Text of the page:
Meta-analysis of Incidence, Predictors and Consequences of Clinical and Subclinical Bioprosthetic Leaflet Thrombosis After Transcatheter Aortic Valve Implantation

Am J Cardiol. 2020 Oct 1;132:106-113. doi: 10.1016/j.amjcard.2020.07.018. Epub 2020 Jul 13.

Abstract

Leaflet thrombosis (LT) has been claimed as a potential cause of hemodynamic dysfunction or bioprosthetic valve degeneration of transcatheter heart valves. Sparse and contrasting evidence exists, however, regarding LT occurrence, prevention and treatment. MEDLINE, ISI Web of Science and SCOPUS databases were searched for studies published up to January 2020. Only studies reporting data on incidence and outcomes associated to the presence/absence of clinical or subclinical LT, detected or confirmed with a multidetector computed tomography exam were included. The study was designed according to Preferred Reporting Items for Systematic Reviews and Meta-Analyses (PRISMA) requirements. Two reviewers independently screened articles for fulfillment of inclusion criteria. Data were pooled using a random-effect model. The primary end point was the incidence of LT. Secondary outcomes included: stroke and transient ischemic attacks and mean transvalvular gradients at different time-points in patients with and without LT. Of the initial 200 studies, 22 were finally included with a total of 11,567 patients. LT overall incidence was 8% (95% Confidence Interval [CI]: 5% to 13%, I2 = 96.4%). LT incidence in patients receiving only antiplatelets was 13% (95% CI: 7% to 23%, p <0.0001); patients discharged on oral anticoagulants had a reported incidence of 4% (95% CI: 2% to 8%, p <0.0001). Patients with LT, either clinical or subclinical, were not at increased risk of stroke (OR 1.06, 95% CI: 0.75 to 1.50, p = 0.730, I2 = 0.0%) or transient ischemic attacks (Odds Ratio 1.01, 95% CI: 0.40 to 2.57, p = 0.989, I2 = 0.0%). LT was associated with higher mean transvalvular gradients compared with patients without LT at 30 days post-transcatheter implantation, but not at discharge or at 1 year. LT is a relatively common event that, even when clinically manifest, is not associated with an increased risk of cerebrovascular events. Although patients on anticoagulants appear to be at lower risk of LT, the available evidence does not allow formulation of recommendations for prophylactical anticoagulation nor routine computed tomography after transcatheter aortic valve replacement.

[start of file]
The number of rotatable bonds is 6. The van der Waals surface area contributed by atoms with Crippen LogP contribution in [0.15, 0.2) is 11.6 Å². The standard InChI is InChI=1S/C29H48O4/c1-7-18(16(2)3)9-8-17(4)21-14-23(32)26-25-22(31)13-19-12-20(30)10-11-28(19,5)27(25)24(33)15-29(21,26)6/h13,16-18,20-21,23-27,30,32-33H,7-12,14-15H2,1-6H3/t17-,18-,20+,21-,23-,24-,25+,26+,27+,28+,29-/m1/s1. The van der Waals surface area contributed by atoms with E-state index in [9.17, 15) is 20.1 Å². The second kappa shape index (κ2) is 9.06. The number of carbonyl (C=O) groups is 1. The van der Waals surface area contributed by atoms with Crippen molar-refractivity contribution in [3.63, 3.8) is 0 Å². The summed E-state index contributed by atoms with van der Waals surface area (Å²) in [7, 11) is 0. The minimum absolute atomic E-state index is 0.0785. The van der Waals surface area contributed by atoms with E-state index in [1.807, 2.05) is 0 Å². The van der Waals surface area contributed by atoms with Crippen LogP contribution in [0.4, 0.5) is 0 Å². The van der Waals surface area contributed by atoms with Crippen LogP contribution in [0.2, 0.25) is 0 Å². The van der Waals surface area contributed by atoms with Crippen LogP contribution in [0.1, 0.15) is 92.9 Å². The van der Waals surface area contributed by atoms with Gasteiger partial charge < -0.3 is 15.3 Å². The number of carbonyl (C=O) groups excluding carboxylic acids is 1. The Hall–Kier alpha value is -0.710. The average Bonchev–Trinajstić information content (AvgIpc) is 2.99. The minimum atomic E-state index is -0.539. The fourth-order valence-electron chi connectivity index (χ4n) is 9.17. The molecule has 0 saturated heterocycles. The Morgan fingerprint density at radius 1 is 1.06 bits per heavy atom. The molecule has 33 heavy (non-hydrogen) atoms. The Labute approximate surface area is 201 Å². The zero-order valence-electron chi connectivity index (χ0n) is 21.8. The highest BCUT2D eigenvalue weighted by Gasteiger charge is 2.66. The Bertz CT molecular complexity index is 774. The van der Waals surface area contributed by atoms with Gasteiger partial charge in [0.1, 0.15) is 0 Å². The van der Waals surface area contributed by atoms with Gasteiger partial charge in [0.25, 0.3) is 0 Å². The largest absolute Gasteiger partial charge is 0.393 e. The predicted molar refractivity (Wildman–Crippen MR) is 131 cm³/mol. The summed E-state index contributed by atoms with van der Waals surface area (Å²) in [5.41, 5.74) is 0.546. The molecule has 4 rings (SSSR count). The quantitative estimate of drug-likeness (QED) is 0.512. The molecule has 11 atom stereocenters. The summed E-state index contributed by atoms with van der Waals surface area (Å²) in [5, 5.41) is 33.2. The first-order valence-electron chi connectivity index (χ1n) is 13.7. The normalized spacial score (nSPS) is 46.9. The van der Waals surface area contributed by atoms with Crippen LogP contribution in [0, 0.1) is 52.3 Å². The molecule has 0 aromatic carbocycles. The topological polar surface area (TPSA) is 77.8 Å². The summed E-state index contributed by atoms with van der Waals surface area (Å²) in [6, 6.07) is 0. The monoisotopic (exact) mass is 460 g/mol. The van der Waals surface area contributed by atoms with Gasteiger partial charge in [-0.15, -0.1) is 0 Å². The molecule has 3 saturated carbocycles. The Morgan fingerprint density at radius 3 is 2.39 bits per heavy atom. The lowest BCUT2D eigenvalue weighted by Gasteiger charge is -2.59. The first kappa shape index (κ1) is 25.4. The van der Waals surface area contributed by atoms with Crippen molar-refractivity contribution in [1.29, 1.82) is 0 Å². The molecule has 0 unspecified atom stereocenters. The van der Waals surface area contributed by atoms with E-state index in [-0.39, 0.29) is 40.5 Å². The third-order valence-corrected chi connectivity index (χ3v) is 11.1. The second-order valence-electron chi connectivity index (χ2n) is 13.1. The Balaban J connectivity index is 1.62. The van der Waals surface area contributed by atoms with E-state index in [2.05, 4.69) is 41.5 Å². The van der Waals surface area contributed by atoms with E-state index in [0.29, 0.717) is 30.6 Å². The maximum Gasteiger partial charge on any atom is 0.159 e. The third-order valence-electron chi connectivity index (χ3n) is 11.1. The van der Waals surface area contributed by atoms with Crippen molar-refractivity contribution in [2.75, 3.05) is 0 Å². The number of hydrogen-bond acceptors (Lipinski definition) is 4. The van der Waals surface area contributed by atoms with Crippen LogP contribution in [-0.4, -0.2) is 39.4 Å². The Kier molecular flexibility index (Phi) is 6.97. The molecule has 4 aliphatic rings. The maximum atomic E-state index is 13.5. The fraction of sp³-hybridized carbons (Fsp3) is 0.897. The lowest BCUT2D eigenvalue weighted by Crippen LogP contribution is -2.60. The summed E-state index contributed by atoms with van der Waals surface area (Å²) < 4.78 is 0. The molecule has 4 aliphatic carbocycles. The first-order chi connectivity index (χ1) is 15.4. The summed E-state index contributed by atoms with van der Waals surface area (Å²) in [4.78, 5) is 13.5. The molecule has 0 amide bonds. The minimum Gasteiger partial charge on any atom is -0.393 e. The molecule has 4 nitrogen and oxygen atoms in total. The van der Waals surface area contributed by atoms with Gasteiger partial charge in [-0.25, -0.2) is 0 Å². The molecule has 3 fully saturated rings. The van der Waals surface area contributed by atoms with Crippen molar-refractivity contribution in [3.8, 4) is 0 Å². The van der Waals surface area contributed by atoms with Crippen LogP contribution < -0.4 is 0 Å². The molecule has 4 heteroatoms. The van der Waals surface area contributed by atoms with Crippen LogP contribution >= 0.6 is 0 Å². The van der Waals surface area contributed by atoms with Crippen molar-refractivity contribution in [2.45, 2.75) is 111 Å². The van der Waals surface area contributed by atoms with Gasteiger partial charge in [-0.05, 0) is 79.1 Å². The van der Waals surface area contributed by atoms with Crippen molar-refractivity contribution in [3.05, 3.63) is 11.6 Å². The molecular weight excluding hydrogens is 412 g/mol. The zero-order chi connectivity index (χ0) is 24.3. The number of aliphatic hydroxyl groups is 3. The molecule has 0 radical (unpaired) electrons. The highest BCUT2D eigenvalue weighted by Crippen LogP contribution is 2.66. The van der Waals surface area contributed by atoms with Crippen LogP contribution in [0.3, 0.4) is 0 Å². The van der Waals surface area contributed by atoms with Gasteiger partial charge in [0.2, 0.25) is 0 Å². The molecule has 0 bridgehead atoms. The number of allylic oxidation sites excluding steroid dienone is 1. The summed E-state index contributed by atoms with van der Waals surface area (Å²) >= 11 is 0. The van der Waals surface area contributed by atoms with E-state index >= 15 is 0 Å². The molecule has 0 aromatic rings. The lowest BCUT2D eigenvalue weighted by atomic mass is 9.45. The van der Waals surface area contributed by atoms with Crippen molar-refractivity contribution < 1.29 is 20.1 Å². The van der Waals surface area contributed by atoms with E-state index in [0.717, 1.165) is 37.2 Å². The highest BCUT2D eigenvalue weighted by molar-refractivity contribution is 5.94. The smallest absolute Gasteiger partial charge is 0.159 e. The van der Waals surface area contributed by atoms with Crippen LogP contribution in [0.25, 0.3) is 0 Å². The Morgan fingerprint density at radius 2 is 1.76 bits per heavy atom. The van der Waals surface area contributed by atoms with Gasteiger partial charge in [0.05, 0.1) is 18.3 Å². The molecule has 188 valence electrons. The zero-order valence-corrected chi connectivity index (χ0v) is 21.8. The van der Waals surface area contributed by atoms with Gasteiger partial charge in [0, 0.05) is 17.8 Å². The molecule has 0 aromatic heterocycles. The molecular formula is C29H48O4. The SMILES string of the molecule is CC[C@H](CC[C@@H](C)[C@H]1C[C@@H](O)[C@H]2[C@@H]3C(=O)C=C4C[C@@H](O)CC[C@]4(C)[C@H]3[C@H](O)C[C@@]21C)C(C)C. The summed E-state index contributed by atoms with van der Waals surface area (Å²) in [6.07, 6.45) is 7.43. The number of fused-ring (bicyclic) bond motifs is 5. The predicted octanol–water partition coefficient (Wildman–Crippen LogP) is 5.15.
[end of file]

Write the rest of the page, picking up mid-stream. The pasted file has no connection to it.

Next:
Publication types

  • Meta-Analysis
  • Review

MeSH terms

  • Aortic Valve Stenosis / surgery
  • Bioprosthesis / adverse effects*
  • Global Health
  • Heart Diseases / epidemiology*
  • Heart Diseases / etiology
  • Humans
  • Incidence
  • Postoperative Complications / epidemiology*
  • Postoperative Complications / etiology
  • Registries*
  • Risk Factors
  • Thrombosis / epidemiology*
  • Thrombosis / etiology
  • Transcatheter Aortic Valve Replacement / adverse effects*